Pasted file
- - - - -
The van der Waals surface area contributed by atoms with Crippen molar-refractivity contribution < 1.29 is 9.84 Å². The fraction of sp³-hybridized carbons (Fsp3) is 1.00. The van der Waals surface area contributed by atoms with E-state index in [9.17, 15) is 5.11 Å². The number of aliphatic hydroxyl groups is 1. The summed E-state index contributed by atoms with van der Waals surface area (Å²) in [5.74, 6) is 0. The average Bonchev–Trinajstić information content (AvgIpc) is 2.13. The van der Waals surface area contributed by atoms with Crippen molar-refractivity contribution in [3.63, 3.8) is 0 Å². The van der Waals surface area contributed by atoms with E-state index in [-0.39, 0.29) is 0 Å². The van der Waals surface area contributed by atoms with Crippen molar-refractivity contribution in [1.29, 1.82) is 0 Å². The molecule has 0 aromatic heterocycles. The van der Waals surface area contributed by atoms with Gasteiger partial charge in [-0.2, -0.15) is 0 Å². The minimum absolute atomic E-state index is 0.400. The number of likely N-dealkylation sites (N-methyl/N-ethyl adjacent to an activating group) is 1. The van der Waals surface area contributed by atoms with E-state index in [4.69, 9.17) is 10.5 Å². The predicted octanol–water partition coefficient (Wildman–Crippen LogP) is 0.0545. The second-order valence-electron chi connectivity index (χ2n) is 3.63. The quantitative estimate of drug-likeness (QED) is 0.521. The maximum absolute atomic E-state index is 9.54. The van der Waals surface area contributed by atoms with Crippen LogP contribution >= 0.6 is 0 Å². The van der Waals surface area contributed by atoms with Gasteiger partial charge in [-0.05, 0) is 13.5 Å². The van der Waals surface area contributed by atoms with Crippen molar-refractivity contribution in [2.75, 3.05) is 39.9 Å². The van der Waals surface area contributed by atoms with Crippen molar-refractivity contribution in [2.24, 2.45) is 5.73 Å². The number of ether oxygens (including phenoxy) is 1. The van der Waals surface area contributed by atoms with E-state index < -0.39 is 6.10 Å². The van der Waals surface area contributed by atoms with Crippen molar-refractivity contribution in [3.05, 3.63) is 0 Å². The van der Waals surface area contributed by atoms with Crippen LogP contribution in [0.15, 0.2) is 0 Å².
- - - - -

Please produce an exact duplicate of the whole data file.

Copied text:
The van der Waals surface area contributed by atoms with Crippen molar-refractivity contribution < 1.29 is 9.84 Å². The fraction of sp³-hybridized carbons (Fsp3) is 1.00. The van der Waals surface area contributed by atoms with E-state index in [9.17, 15) is 5.11 Å². The number of aliphatic hydroxyl groups is 1. The summed E-state index contributed by atoms with van der Waals surface area (Å²) in [5.74, 6) is 0. The average Bonchev–Trinajstić information content (AvgIpc) is 2.13. The van der Waals surface area contributed by atoms with Crippen molar-refractivity contribution in [3.63, 3.8) is 0 Å². The van der Waals surface area contributed by atoms with E-state index in [-0.39, 0.29) is 0 Å². The van der Waals surface area contributed by atoms with Crippen molar-refractivity contribution in [1.29, 1.82) is 0 Å². The molecule has 0 aromatic heterocycles. The van der Waals surface area contributed by atoms with Gasteiger partial charge in [-0.2, -0.15) is 0 Å². The minimum absolute atomic E-state index is 0.400. The number of likely N-dealkylation sites (N-methyl/N-ethyl adjacent to an activating group) is 1. The van der Waals surface area contributed by atoms with E-state index in [4.69, 9.17) is 10.5 Å². The predicted octanol–water partition coefficient (Wildman–Crippen LogP) is 0.0545. The second-order valence-electron chi connectivity index (χ2n) is 3.63. The quantitative estimate of drug-likeness (QED) is 0.521. The maximum absolute atomic E-state index is 9.54. The van der Waals surface area contributed by atoms with Crippen LogP contribution >= 0.6 is 0 Å². The van der Waals surface area contributed by atoms with Gasteiger partial charge in [-0.05, 0) is 13.5 Å². The van der Waals surface area contributed by atoms with Crippen molar-refractivity contribution in [2.75, 3.05) is 39.9 Å². The van der Waals surface area contributed by atoms with Crippen molar-refractivity contribution in [2.24, 2.45) is 5.73 Å². The number of ether oxygens (including phenoxy) is 1. The van der Waals surface area contributed by atoms with E-state index < -0.39 is 6.10 Å². The van der Waals surface area contributed by atoms with Crippen molar-refractivity contribution in [3.05, 3.63) is 0 Å². The van der Waals surface area contributed by atoms with Crippen LogP contribution in [0.15, 0.2) is 0 Å².